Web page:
Timon of Athens | Criticism

This literature criticism consists of approximately 27 pages of analysis & critique of Timon of Athens.
This section contains 6,423 words
(approx. 22 pages at 300 words per page)
Buy the Critical Essay by A. D. Nuttall

SOURCE: "Timon Furibundus," in Timon of Athens, Harvester Wheatsheaf, 1989, pp. 70-89.

In the following essay, Nuttall examines Timon's descent into misanthropy, beginning with Act III, scene iv, when the main character is confronted by his creditors, and concluding with the start of Act IV, scene Hi, when he exiles himself in the woods.

Towards the end of III. iv, the creditors close in on Timon's door. Lucius says:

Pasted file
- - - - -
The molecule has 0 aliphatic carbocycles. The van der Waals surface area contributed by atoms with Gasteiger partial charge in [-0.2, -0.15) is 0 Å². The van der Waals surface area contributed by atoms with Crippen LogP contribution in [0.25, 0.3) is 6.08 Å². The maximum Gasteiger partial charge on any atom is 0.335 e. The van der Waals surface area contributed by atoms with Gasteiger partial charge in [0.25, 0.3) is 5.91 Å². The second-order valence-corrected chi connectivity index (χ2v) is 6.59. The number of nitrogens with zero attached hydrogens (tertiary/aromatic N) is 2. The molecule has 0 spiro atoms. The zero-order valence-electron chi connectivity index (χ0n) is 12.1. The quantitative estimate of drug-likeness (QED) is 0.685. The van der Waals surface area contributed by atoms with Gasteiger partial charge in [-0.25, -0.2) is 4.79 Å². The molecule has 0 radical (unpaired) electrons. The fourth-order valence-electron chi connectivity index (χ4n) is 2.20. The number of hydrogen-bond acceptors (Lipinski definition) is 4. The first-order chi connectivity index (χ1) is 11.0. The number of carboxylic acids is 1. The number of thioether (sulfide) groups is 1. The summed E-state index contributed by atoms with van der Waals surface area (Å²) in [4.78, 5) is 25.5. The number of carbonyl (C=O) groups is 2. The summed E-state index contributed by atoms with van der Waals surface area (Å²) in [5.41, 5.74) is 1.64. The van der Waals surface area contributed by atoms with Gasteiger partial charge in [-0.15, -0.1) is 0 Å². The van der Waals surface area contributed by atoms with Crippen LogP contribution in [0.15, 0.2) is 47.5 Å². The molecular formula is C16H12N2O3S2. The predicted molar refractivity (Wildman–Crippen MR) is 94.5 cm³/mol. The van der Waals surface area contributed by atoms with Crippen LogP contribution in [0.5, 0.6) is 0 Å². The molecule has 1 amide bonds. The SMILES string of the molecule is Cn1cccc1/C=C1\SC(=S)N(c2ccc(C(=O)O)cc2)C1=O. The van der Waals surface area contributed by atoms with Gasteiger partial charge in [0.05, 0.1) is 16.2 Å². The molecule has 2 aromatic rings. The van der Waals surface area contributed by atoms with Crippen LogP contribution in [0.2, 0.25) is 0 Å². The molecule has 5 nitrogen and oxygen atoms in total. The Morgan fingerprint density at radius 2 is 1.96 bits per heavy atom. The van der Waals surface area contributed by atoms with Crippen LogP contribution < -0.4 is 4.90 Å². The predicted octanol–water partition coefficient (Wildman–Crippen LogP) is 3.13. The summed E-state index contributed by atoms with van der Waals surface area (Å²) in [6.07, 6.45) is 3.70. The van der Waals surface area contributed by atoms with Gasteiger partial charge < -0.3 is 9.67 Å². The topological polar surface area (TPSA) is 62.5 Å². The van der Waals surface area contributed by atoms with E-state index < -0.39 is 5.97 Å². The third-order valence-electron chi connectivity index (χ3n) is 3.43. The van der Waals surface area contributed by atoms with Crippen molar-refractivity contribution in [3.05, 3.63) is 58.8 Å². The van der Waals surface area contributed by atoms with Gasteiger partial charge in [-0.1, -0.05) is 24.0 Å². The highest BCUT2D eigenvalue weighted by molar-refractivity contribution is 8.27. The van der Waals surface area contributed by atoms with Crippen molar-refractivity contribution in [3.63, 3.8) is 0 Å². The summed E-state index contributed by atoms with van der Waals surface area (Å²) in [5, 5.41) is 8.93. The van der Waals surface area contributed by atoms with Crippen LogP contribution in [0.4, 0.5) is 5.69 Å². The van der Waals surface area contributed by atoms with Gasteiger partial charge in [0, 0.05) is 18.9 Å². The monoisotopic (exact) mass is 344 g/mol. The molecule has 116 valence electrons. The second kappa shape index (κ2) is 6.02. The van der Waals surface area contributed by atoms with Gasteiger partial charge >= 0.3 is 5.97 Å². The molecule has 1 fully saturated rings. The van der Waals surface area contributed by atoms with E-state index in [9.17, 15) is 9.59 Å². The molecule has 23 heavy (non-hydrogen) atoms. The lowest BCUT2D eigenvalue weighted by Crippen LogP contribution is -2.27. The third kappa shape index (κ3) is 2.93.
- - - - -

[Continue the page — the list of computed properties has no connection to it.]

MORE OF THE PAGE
Methinks he should the sooner pay his debts,
And find a clear way to the gods.
                                       (III. iv. 74-5)

In this derisive speech the word 'clear' moves from its financial sense ('clear of debt') to a more elusive meaning, having affinities with 'clear conscience' and even, more simply, 'clear sky' so that it seems for a moment to hold out the possibility of another, better world. Even as the creditors move in there is shouting within and Timon emerges, as...

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This section contains 6,423 words
(approx. 22 pages at 300 words per page)
Buy the Critical Essay by A. D. Nuttall
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Critical Essay by A. D. Nuttall from Gale. ©2005-2006 Thomson Gale, a part of the Thomson Corporation. All rights reserved.
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